There is a structural trend in the data as well. Note that the level of driving seems to grow at a slower pace during each expansion. The expansion after the 1973-75 recession was 3.8%; the expansion after the 1980-82 recession was 4.1%. However, the subsequent growth rate after the 1990-91 recession was 2.5% and after the 2001 recession was 1.3%. In this expansion, the average growth rate in miles driven is a mere 0.8%.
Why are fewer miles being driven? We suspect a number of factors are at work.
To some extent, the law of large numbers is having an effect. There are simply constraints to driving that are probably leading to slower growth, namely, road infrastructure and the amount of the population that can afford to own a car. The aging baby boom population is being replaced by Americans who seem to drive less.
The advent of social media may reduce the need to drive; baby boomers used to “cruise” to meet friends. The internet allows gatherings to occur without leaving home.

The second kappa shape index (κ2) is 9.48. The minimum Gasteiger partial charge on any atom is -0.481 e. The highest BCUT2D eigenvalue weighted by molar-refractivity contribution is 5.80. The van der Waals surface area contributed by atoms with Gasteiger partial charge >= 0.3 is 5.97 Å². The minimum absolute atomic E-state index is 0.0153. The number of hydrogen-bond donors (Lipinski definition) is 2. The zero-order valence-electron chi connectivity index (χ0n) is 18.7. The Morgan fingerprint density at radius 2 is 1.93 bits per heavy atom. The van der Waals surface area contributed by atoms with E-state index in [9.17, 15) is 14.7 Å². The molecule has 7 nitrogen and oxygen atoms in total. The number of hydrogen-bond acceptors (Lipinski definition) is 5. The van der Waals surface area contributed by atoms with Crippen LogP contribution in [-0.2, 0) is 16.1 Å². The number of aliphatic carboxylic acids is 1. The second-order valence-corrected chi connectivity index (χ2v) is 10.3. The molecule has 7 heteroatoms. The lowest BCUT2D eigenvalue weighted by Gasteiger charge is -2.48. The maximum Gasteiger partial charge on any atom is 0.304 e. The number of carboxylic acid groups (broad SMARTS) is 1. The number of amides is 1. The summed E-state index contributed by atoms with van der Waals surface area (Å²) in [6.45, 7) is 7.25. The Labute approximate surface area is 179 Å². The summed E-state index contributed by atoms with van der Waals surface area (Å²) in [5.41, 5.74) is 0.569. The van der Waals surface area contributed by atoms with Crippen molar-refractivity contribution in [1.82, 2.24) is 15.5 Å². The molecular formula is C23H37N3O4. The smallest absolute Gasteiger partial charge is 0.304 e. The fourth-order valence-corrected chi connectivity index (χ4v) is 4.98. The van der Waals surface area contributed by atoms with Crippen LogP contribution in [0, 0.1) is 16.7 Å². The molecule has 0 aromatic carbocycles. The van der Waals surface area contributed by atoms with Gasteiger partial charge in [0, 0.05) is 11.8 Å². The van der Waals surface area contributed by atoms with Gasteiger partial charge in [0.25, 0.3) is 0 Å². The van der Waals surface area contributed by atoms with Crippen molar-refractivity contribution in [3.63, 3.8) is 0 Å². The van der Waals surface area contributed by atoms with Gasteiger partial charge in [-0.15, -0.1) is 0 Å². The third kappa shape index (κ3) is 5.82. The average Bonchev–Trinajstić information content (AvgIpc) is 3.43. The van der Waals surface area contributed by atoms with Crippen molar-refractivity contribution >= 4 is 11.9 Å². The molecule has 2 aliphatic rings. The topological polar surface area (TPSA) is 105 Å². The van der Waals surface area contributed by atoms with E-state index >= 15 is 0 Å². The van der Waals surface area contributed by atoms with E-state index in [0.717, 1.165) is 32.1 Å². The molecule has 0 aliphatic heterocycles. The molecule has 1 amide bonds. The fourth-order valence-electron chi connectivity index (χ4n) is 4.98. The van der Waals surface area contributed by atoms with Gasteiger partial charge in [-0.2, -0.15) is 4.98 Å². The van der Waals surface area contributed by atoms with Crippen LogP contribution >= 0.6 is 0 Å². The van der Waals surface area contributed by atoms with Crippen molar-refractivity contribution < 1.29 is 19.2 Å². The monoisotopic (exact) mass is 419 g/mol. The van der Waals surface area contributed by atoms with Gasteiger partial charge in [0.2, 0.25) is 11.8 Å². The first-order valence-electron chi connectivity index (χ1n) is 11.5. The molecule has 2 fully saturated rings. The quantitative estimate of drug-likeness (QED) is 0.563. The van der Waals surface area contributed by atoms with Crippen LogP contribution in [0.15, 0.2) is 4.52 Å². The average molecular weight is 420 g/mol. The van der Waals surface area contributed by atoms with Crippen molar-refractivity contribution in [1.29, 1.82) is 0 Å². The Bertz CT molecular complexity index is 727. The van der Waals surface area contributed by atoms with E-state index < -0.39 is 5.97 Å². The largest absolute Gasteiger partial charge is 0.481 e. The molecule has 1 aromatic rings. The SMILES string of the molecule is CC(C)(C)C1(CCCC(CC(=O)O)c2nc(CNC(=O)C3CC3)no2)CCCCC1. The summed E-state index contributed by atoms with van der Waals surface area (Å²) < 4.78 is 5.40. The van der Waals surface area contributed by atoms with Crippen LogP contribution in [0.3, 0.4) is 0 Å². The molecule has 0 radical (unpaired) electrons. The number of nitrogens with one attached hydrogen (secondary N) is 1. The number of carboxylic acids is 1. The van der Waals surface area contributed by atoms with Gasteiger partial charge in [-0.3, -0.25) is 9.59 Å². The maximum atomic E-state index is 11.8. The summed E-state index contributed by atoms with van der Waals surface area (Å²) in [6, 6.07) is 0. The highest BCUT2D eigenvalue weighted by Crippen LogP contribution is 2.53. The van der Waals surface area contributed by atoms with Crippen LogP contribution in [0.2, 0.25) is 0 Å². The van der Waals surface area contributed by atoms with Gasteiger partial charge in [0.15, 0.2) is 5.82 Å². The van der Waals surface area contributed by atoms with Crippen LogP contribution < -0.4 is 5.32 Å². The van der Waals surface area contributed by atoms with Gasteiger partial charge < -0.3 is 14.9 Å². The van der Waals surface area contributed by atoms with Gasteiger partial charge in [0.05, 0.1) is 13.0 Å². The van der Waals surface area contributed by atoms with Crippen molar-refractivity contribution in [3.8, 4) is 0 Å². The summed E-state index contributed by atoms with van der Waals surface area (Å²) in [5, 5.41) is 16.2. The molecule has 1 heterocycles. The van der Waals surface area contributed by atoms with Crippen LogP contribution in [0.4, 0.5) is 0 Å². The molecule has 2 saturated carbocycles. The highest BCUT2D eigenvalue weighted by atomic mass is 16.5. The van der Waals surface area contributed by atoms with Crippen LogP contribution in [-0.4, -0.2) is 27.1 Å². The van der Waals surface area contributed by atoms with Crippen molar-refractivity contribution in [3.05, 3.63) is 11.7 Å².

Still, the jump in the data from 2014 into early 2016 and the subsequent slowdown do concern us. This drop could be an early warning that consumers are retrenching; the lack of wage growth may be weighing on household spending. We note that consumption trends are showing slowing growth.
This chart shows the three-year moving average of the contribution to GDP coming from household consumption. The sharp decline in the last recession shows how damaging the last recession was to the household sector. Although the recovery has been robust, the level of growth remains well below previous cycles. In addition, for the past three quarters, the trend contribution level has been stuck at 2%. If this reading fails to accelerate, it would suggest growth will remain slow.
Thus, the miles driven number does suggest some softening in the economy. The slowdown isn’t serious enough to signal an imminent recession, but it should give policymakers pause on moving aggressively on interest rates. If monetary policy remains accommodative, the bullish environment for equities should remain in place.
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